• http://www.blogger.com/profile/12373317560249811006 Fr Longenecker

    Steve, there is no problem with my logic at all. I didn't suggest that the the laity could stop corrupt bishops and cardinals directly, but there is much the laity can do to help with the problem of sexual abuse.Here's a list:1. Start a support scheme for victims of all sorts of sexual abuse2. Train to help deliver the VIRTUS program3. Volunteer to help administer your Diocesan VIRTUS program. The offices are usually understaffed4. Raise funds to finance the salary of a Diocesan VIRTUS worker5. Establish a laity run watchdog group to help the diocese police the VIRTUS program6. Most bishops aren't corrupt and are horrified by clergy sexual abuse. Support the good bishops in a positive way.7. Write articles and blog posts and books about the positive steps the Catholic Church is taking to address the problem.8. Start a fund for justice in clerical abuse cases. The money would defend priests against unjust accusations and defend and support victims of abuse.

  • http://www.blogger.com/profile/16142633311407145793 Wine in the Water

    Steve,I'd add to the good Fr.'s list.- Get active in your parish, don't be an anonymous gazer in the back row, but a truly engaged disciple. Our blase facelessness is one of the things that allows vice to grow in our clergy. It also makes us easier to disregard.- Engage our clergy as persons. The isolation of our clergy – whether by leaving them on a pedestal or alone in a rectory – both allows vice to grow, but burns them out and makes them far less likely to ever hear our voices.- Pray. And if you think this isn't a viable course of action, you're in the wrong religion.- Foster vocations. This is one of the ways the laity have the most influence over the "hierarchy." Every one of them has a father and mother. Most of them have other family and friends. We the laity are essential to the early formation of all the hierarchy. We need to make sure they get good early formations. We also need to encourage more vocations. Most men I have known who were in discernment who did not enter the seminary were actually discouraged by their parents. – Stop making it about power. We do not need "power" to make a difference. A Christlike life will make a far bigger difference than the wielding of power, and is far less prone to abuse.That's just off the top of my head.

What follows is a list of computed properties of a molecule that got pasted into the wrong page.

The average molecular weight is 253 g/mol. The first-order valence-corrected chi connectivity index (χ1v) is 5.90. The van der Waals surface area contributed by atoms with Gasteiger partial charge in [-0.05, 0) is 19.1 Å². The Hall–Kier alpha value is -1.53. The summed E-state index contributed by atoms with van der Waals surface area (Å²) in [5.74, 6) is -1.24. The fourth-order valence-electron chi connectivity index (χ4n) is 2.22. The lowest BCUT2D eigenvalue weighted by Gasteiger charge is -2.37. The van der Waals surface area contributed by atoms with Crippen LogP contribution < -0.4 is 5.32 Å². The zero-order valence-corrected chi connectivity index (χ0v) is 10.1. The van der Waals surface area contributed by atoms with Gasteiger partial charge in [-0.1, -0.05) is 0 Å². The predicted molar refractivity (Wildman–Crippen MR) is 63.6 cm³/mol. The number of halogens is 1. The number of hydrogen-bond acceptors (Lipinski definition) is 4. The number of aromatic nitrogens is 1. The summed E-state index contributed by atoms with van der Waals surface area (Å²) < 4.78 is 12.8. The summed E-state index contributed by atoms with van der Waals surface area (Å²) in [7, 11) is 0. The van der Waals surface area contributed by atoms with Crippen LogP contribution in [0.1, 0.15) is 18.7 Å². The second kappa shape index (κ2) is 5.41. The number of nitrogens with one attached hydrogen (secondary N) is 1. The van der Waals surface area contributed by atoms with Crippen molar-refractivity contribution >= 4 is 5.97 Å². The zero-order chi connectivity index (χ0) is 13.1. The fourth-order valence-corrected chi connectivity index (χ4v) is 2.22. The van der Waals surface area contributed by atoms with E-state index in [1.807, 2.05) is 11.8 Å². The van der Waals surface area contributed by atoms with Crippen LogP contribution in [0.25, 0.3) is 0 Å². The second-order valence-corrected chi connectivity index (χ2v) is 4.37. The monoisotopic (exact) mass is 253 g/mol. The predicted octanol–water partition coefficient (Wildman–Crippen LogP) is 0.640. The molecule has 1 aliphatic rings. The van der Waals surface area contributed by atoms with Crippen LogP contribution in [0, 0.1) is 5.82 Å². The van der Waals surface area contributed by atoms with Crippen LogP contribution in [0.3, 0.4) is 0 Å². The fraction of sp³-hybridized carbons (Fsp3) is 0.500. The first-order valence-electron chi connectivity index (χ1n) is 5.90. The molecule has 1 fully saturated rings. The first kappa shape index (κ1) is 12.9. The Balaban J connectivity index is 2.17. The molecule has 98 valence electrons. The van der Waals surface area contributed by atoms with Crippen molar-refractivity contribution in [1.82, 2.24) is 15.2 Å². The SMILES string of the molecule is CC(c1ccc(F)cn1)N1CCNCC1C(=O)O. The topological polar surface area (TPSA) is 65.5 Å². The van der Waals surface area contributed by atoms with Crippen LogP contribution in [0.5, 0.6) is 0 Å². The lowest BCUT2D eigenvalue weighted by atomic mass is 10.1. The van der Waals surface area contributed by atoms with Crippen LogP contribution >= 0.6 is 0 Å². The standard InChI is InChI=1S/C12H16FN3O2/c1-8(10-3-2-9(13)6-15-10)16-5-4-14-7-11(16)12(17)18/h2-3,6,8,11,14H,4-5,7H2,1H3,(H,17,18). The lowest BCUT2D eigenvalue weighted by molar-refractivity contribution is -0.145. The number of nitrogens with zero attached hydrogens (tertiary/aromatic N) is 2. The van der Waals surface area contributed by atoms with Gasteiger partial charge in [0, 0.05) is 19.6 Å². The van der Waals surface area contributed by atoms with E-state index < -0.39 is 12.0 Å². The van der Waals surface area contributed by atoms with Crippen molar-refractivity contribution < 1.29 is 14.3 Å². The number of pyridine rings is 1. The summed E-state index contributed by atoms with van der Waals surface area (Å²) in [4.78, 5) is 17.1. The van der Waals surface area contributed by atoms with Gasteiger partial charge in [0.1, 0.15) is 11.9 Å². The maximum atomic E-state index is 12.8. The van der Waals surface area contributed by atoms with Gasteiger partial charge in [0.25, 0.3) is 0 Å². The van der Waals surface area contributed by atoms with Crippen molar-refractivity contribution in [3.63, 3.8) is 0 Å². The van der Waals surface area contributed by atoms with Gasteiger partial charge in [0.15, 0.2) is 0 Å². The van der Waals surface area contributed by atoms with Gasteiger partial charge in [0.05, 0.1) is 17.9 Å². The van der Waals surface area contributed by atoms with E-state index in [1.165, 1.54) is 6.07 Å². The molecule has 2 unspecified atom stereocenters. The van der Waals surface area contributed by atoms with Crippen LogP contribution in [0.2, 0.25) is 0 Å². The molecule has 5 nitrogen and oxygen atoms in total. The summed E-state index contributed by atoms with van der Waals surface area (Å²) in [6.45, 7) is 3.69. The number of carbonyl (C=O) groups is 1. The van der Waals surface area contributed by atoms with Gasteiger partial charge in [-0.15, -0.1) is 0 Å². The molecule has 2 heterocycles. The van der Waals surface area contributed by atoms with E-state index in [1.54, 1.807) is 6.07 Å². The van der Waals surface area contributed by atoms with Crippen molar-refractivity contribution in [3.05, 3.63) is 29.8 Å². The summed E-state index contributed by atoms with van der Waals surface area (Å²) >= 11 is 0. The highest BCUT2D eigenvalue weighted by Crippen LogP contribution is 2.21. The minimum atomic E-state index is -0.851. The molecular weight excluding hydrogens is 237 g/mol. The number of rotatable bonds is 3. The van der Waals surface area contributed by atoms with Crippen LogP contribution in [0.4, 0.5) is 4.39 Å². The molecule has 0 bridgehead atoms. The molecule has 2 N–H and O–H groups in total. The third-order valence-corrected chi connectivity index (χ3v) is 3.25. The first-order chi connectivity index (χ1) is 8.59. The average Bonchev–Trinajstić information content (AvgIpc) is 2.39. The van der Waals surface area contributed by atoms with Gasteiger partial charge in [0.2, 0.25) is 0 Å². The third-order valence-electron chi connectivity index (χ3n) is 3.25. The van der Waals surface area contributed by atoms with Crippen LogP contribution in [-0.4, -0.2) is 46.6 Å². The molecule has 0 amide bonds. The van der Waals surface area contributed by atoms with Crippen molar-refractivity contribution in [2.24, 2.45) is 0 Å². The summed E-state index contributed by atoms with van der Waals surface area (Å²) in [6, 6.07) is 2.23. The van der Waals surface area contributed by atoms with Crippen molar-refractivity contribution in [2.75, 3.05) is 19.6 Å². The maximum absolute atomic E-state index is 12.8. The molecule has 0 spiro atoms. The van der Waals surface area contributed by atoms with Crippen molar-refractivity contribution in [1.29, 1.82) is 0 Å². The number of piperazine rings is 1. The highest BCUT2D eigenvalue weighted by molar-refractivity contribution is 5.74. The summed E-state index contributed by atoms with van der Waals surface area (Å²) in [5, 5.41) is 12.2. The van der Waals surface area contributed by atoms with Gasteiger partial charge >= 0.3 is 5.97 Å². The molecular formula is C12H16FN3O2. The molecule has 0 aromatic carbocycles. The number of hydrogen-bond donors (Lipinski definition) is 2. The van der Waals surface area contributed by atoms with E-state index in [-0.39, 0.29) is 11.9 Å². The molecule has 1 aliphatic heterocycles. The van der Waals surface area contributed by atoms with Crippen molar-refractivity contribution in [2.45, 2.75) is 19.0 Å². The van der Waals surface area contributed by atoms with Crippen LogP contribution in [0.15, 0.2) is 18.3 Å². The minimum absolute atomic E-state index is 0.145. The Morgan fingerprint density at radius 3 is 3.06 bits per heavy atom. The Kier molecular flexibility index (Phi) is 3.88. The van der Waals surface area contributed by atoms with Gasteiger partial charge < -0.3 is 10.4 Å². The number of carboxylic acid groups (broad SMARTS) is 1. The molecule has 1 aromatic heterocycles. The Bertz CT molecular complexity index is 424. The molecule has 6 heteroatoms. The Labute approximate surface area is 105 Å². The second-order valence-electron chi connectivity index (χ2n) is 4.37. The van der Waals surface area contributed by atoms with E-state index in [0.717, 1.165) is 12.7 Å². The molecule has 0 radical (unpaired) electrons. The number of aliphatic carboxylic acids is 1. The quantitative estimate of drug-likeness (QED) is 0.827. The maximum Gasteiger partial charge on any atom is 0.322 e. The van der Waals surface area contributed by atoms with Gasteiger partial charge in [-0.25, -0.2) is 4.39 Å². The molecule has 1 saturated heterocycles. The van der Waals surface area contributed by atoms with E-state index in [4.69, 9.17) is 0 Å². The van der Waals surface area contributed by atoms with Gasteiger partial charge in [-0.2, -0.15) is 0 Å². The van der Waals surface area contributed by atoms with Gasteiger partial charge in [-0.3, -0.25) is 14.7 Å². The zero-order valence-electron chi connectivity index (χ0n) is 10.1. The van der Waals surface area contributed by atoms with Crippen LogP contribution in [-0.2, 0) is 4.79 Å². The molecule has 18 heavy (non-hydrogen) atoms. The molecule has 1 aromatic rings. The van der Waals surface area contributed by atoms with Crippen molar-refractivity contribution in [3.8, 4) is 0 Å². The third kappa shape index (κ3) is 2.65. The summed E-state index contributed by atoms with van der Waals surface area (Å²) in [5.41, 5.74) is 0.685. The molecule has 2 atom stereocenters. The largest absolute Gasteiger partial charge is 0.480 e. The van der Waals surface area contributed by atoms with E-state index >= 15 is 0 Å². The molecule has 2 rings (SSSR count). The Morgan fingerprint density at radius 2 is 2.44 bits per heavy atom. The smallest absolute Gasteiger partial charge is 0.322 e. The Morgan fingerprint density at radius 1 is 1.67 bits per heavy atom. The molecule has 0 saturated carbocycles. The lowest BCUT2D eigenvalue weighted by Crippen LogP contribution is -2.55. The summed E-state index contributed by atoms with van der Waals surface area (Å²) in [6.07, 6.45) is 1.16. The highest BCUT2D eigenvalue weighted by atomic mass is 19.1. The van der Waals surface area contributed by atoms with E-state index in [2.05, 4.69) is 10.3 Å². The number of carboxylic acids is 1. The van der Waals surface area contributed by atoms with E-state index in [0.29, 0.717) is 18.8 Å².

• http://www.blogger.com/profile/13266202341737255491 Alyson

    'He went on to say that the main problem with Christianity today is that people want the Shepherd without the flock, the Head without the Body, the General without the army, the Bridegroom without the Bride. Individualism has taken over the Church so that people want spirituality without religion and a subjective experience without the Church.'Such and important paragraph. WE part of the body of Christ.. WE are the church. Being part of a family, any family, comes with responsibilities. If WE do not step up to the mark, who will? Who will come forward to stand up for what is true, right and just? Sheep lose their way without a shepherd, a guide. Without the sacraments, our souls thirst for grace, and our hearts cry out for Jesus.We need to be part of a flock, searching in the right places for our Shepherd. We need to know our faith in order to be steadfast and rooted in the Truth, so that when storms prevail we can justify and defend the Church and her teachings confidently. So that we can remain grounded in the one , true, Catholic and apostolic church.

  • http://www.blogger.com/profile/06962374096401238994 shadowlands

    "We need to be part of a flock, searching in the right places for our Shepherd."I'm a sheep, seeking to be sought! ;)